JEROLOMAN WINS TOP SPOT IN BLOOMING GROVE
By Edie Johnson
Stepping up from 6 uncontested terms as Mayor of the Village of South Blooming Grove, Rob Jeroloman will soon take on the leadership duties for nearly 20,000 residents in a town whose populace includes a broad mix, with a growing component of NYC commuters, local business entrepreneurs, farmers, equestrians, and former and present NYPD/FDNY members some of which moved here after 9/11. Jeroloman belongs to the former as a NYC detective of over 20 years. Voter turnout was high, and the final tally will probably show a new record. Tight with his work team he is frequently out, alongside them on some kind of construction or engineering project, if not working on the budget, legal issues or the new comprehensive plan.
Blooming Grove’s new Comprehensive Plan has been updated this year, with an eye toward smart growth and protection of rural character. Both villages are updating theirs as well. The push for a more advantageous tax base has resulted in several large new businesses, including Mediacom Headquarters, a Sleep Inn, and rezoning as Light Industry its portion of the 258- acre Central Orange Development Area shared with the Town of Chester. The town’s new Comprehensive Plan will include exploration of a PDR (Purchase of Development Rights) plan to protect remaining farmland and open space. Tourism is growing, with the land around the iconic Moodna Trestle, the popular Long Path and Highland Trail providing spectacular views that connect to the Appalachian Trail. The Gateway watersheds and valley include 5 protective overlays.
Some challenges Jeroloman will face as Supervisor include continued management of the town’s rich resources of the Schunnemunk Ridge and valley, and protecting the town’s aquifer and the waters of the Moodna Creek. Some old infrastructure pipes in South Blooming Grove have infiltration issues and are being replaced. But with one of the biggest wind and rain storms since Hurricane Irene occurring last week, there was good news that the many flood mitigation measures taken in recent years seem to have been right on the mark since there was no significant flooding or ponding. Roads were clear and safe throughout the town and both villages by morning.
Washingtonville, the larger of Blooming Grove’s two villages, is experiencing a rebirth with the historic renovation of Moffat Library and a new park on the former FEMA floodplain. This month they held ribbon-cutting at a smartly financed (by grant and low- and no-interest loans) wastewater treatment plant upgrade and expansion. With villagers eagerly instituting Placemaking initiatives, business is thriving.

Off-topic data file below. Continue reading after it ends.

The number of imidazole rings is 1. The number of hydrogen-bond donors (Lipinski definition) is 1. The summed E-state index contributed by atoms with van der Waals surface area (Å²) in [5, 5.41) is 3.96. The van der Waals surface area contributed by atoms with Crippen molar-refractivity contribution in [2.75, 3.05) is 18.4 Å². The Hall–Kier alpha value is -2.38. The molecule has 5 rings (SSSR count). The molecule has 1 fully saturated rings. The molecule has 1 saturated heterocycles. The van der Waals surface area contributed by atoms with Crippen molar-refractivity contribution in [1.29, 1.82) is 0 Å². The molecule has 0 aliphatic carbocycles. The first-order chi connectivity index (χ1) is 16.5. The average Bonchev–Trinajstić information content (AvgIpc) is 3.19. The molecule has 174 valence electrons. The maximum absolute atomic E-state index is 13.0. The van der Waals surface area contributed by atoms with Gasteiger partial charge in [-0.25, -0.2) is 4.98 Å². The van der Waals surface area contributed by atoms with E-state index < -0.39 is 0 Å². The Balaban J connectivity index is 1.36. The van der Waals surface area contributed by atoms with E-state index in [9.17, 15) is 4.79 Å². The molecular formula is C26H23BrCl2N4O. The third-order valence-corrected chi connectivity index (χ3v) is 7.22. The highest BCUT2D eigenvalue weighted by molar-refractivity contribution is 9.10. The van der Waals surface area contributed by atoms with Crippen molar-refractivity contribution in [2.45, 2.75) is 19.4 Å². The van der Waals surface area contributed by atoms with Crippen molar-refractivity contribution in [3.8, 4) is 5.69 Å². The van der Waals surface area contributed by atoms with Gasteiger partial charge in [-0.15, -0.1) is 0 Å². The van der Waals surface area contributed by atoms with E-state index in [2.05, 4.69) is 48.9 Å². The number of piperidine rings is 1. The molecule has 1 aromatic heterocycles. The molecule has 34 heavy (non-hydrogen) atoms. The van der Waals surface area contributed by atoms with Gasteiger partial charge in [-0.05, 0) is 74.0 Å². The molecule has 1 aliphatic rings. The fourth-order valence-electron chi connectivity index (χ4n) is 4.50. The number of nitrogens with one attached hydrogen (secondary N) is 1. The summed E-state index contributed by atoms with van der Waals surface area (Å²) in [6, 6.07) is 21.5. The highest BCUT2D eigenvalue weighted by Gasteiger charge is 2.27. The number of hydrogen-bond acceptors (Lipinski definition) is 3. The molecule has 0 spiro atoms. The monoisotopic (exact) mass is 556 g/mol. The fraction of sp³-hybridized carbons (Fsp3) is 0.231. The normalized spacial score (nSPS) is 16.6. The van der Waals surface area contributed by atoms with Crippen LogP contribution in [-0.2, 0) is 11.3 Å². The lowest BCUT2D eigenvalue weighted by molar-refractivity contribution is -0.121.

Asked his vision for the town, Jeroloman said the following:
“The new Comprehensive Plan is important, especially with regard to protecting our aquifer from being depleted. This will be important both to provide services and to sustain safe growth. We can bring in new jobs and increased tourist trade, especially with the attractions we have, like the Brotherhood Winery in Washingtonville and the new Sleep Inn in South Blooming Grove, but the use of water resources has to be monitored.”
“I am hoping that with the rezoning of former Camp LaGuardia (Central Orange Development Area) we can bring in some clean rateables, like solar, which can help provide both energy and tax relief.”
Asked if as the new Supervisor he intends on following through with a contemplated expansion of the Town Hall, Jeroloman said he will walk the building with the town’s engineer and revisit what might be done by reorganizing, and see how much space can be saved digitizing of the town’s large collection of old records. He said he has already spoken to some experts and “There’s a good chance there would be some grant money available for digitizing and document storage through Iron Mountain.”
With new Placemaking efforts in Washingtonville, and interest as well as voter turnout increasing throughout the Town of Blooming Grove, residents have been very active. Asked how town meetings will keep a balance with the increasing number of people seeking dialogue. He responded, “My leadership style will be the same as it has always been. Sometimes people go to great effort to attend meetings, and they will be encouraged to speak ……..just as long as its productive.”